Dimensional Trajectory Expansion in Robotic Surgery

Introduction

Cutting-edge technology is revolutionizing surgery with virtual simulation systems that slash risks, reduce training expenses, and elevate surgical proficiency. These systems hinge on pinpointing precise 3D instrument movements, crucial in minimally invasive surgery. Instead of traditional markers, which slow procedures and pose infection risks, researchers are harnessing raw surgical videos and innovative techniques like background subtraction and deep learning. This groundbreaking approach dissects the 3D tracking challenge into 2D tracking, and then transforms it into 3D motion via geometric dynamics. It ensures instruments avoid critical tissue collisions and blend kinematics, interval arithmetic, and geometric analysis for accuracy. This innovation promises real-time training and autonomous instrument tracking, a game-changer for surgery


Key Elements of the Approach:


Rectangular Interval Representation: In each frame of an endoscopic video, surgical instruments are approximated as a series of rectangular intervals. Each interval is described by parameters including its center (x, y), length (l), width (w), and angle (θ).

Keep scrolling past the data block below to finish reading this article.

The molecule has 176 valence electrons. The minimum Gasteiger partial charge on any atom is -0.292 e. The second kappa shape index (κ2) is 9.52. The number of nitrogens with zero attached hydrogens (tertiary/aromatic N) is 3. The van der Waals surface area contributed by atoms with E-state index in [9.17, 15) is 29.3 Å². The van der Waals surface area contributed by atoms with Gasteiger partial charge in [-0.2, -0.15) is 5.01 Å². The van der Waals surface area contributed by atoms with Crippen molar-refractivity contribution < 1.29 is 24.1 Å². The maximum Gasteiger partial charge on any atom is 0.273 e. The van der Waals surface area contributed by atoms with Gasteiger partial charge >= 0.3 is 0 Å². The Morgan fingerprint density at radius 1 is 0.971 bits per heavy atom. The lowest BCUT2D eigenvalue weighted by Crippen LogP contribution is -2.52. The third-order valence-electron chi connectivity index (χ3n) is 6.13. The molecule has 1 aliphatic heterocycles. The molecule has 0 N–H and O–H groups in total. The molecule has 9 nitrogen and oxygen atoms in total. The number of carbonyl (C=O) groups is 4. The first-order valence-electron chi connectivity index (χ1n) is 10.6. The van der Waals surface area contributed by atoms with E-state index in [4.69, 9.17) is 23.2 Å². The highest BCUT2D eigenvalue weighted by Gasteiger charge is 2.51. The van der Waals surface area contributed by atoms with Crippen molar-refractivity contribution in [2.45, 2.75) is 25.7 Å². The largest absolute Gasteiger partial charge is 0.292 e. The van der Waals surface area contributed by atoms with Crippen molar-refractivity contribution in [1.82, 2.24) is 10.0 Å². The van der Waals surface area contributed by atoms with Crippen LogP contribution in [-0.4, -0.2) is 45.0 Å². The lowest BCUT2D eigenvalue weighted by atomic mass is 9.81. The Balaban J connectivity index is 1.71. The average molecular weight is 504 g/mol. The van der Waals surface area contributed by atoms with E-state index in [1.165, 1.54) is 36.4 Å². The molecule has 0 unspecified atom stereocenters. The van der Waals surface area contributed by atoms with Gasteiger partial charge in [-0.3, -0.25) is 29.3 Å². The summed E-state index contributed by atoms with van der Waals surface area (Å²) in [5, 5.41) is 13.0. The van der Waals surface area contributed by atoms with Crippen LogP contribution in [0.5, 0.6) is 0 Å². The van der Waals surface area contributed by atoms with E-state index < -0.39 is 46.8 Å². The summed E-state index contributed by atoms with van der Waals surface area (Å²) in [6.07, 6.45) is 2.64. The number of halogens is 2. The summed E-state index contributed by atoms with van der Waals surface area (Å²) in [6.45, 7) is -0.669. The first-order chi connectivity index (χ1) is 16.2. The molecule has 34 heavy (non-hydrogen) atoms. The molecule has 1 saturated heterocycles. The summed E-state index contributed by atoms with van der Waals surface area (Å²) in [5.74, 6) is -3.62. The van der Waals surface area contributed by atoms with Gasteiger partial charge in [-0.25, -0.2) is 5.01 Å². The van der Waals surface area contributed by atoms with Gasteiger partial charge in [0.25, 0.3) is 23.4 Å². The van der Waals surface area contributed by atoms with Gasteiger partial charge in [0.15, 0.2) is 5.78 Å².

Connection of Intervals: Instruments are made up of multiple parts, and these intervals for each part are interconnected to reflect the realistic movement of the instrument.

Overlapping Region: The overlapping region between connected intervals represents the actual movement between the various parts of the instrument, creating a linkage effect.

3D Motion Tracking: The system tracks the 3D motion of instruments by monitoring the change in position and orientation of these intervals across frames.

Simulation for Visualization: The 3D motion is visualized through a simulation, allowing surgeons to observe the instrument's movement from various angles.

Benefits and Validation:


Precision: The system achieves accurate instrument tracking with negligible errors, as validated through 2D and 3D error analysis. 94.99 % better accuracy than state-of-the-art methods

Real-time Training: The approach has the potential for real-time surgical training, providing a valuable resource for medical professionals to enhance their skills.

Autonomous Tracking: The system can also be applied to autonomous instrument tracking during surgery, reducing the need for manual control.

Reduced Risks: By eliminating the need for physical markers, the risk of infection and procedural time is significantly reduced.

This innovative approach represents a significant step forward in the field of minimally invasive surgery, promising safer and more precise procedures while also facilitating training and autonomous surgical applications

VICON Experimentation

ROS-Pybullet Simulation